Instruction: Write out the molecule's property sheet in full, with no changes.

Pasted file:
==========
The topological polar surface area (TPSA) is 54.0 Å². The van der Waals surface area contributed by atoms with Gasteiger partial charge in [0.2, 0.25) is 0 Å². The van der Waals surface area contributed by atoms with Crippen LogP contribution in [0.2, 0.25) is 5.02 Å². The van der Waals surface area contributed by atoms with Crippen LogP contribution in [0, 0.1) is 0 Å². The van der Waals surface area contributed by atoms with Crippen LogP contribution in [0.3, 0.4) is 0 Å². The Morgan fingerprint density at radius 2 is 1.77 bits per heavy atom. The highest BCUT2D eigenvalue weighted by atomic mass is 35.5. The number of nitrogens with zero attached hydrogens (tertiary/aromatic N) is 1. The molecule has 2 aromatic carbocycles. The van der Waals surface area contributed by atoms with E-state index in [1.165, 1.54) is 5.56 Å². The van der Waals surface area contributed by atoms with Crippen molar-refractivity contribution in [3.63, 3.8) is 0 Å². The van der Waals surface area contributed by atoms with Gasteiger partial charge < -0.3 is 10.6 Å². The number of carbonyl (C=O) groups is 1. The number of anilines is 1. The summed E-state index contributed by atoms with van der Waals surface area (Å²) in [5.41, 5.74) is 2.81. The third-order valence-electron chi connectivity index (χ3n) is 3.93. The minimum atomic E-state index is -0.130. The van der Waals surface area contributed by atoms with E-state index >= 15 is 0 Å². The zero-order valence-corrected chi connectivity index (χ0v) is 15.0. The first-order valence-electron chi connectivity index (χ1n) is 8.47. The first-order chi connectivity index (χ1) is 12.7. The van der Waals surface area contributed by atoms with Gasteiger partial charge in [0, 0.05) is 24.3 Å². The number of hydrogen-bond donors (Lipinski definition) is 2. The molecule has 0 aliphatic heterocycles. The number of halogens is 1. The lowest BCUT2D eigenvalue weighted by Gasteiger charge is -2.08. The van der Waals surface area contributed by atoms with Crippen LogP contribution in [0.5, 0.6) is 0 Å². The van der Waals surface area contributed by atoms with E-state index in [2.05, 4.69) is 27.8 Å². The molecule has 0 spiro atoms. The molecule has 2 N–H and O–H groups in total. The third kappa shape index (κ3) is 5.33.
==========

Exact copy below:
The topological polar surface area (TPSA) is 54.0 Å². The van der Waals surface area contributed by atoms with Gasteiger partial charge in [0.2, 0.25) is 0 Å². The van der Waals surface area contributed by atoms with Crippen LogP contribution in [0.2, 0.25) is 5.02 Å². The van der Waals surface area contributed by atoms with Crippen LogP contribution in [0, 0.1) is 0 Å². The van der Waals surface area contributed by atoms with Crippen LogP contribution in [0.3, 0.4) is 0 Å². The Morgan fingerprint density at radius 2 is 1.77 bits per heavy atom. The highest BCUT2D eigenvalue weighted by atomic mass is 35.5. The number of nitrogens with zero attached hydrogens (tertiary/aromatic N) is 1. The molecule has 2 aromatic carbocycles. The van der Waals surface area contributed by atoms with E-state index in [1.165, 1.54) is 5.56 Å². The van der Waals surface area contributed by atoms with Crippen molar-refractivity contribution in [3.63, 3.8) is 0 Å². The van der Waals surface area contributed by atoms with Gasteiger partial charge < -0.3 is 10.6 Å². The number of carbonyl (C=O) groups is 1. The number of anilines is 1. The summed E-state index contributed by atoms with van der Waals surface area (Å²) in [5.41, 5.74) is 2.81. The third-order valence-electron chi connectivity index (χ3n) is 3.93. The minimum atomic E-state index is -0.130. The van der Waals surface area contributed by atoms with E-state index >= 15 is 0 Å². The zero-order valence-corrected chi connectivity index (χ0v) is 15.0. The first-order valence-electron chi connectivity index (χ1n) is 8.47. The first-order chi connectivity index (χ1) is 12.7. The van der Waals surface area contributed by atoms with Gasteiger partial charge in [0, 0.05) is 24.3 Å². The number of hydrogen-bond donors (Lipinski definition) is 2. The molecule has 0 aliphatic heterocycles. The number of halogens is 1. The lowest BCUT2D eigenvalue weighted by Gasteiger charge is -2.08. The van der Waals surface area contributed by atoms with Crippen LogP contribution in [0.5, 0.6) is 0 Å². The van der Waals surface area contributed by atoms with E-state index in [2.05, 4.69) is 27.8 Å². The molecule has 0 spiro atoms. The molecule has 2 N–H and O–H groups in total. The third kappa shape index (κ3) is 5.33.